Coffee started as a hobby for Phil Goodlaxson, owner of Corvus Coffee. "I have a business degree, I did the corporate life for a bit, and when I'd had enough of that, I started looking for something that would be an artisan craft. I started getting more and more interested in coffee," he explains.
That was five or six years ago, when Goodlaxson started seeking out good coffee. Now he wants to help others get it.
But first, Goodlaxson started experimenting with home roasting. "I was interested in where beans came from, and how soil and climate affected coffee," he explains.
Through connections he'd made in the industry, he met Jeff Babcock, who owns Zoka Coffee in Seattle. And Babcock sent Goodlaxson in a surprising direction. "He said, 'You should go to Norway,'" Goodlaxson remembers. "And at first I said, 'What? Norway?' But there's such a healthy coffee climate out there. There's such a good focus on the central core components of coffee. Norwegians focus on how coffee tastes and what it tastes like. They're making big strides in the coffee industry, and they really put the emphasis and the credit on the farmer."
When he returned to the States, he was determined to preserve that coffee culture in his endeavors. "I try to find the best coffee in the world and do it justice," he says.
Just over a year ago, Goodlaxson picked up a five kilogram roaster, and that's when Corvus really launched. "I met Eric [Yochim], who owns Two Rivers Coffee out in Arvada," he says. "I did a limited run emphasizing focus on the farmer and not on the brand name. It was a huge success."
Goodlaxson and his wife, Autumn, then began selling the coffee at the Cherry Creek and Stapleton farmers' markets last season, amassing a crowd of fans in the process. "It was really cool to see how interested people were in what we were doing, and we had a ton of regulars, he says. Including the owners of Kindness Yoga, who offered up a space in front of their studio at 1947 South Broadway where Goodlaxson could build out a shop. "They're good business partners," he notes. "We have a similar mindset."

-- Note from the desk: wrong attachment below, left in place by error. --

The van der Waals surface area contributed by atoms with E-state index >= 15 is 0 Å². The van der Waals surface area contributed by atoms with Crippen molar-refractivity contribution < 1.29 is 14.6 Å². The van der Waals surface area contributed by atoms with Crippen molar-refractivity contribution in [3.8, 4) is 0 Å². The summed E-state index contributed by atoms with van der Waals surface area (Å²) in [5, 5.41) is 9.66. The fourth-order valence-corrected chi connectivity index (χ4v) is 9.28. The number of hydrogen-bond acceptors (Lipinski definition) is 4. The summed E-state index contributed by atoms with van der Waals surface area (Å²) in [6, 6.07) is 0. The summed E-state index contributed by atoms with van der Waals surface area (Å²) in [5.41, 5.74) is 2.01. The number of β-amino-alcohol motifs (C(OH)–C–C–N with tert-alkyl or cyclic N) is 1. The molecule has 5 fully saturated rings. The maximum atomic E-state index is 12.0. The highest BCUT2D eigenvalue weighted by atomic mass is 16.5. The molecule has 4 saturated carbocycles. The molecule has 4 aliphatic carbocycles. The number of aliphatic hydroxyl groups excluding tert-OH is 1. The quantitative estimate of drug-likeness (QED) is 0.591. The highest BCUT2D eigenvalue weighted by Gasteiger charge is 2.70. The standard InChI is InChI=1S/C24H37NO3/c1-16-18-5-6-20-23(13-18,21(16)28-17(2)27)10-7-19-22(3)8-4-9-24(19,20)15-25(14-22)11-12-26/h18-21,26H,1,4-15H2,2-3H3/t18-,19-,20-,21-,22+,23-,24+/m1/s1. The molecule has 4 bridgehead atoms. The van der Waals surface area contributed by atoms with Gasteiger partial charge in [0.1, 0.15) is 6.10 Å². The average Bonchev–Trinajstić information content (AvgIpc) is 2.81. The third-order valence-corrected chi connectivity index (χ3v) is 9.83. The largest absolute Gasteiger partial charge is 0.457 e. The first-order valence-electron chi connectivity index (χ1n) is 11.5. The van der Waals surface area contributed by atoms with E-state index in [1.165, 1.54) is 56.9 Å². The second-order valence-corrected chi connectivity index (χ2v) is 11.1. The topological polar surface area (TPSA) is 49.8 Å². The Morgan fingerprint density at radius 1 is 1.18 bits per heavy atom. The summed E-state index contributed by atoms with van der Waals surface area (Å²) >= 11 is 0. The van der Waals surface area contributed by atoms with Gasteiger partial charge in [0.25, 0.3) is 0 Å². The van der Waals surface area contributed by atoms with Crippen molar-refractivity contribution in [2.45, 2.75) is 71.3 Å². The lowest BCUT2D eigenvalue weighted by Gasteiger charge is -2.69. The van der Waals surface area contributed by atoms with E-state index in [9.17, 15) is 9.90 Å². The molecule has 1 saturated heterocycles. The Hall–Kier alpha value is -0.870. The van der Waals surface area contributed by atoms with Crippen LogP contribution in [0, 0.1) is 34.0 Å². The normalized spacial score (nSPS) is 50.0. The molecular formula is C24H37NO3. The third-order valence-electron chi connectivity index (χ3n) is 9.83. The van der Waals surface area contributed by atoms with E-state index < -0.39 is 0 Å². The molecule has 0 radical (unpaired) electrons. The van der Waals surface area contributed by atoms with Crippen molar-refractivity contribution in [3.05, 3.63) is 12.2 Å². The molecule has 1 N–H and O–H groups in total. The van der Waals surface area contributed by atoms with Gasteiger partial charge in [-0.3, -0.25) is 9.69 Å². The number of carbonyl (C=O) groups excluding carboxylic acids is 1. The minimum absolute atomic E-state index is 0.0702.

Goodlaxson inked the deal for the South Broadway space, and he just started construction. When his shop opens, he'll roast on site. "It's a really good way to start out," he explains of his decision to go the retail route rather than wholesale. "Denver's at a really good point for coffee . People seek out good coffee, and they're into the visibility and farm-to-table aspects of food. Specialty coffee is about finding a clear line of sight from the coffee cup: where it comes from and what it tastes like, with an emphasis on the farmer. Roasting right on site really engages people in that conversation."
The roaster hasn't nailed down a specific timeline for the build-out, but he says he hopes to be open in a couple of months.
Oh, and the name Corvus? It refers to the bird species that includes the crow, raven and blackbird. One of the legends about the discovery of coffee, says Goodlaxson, surrounds a boy being led to the coffee bean by a crow. "They're also really intelligent birds," he says. "And we're about really intelligent coffee."
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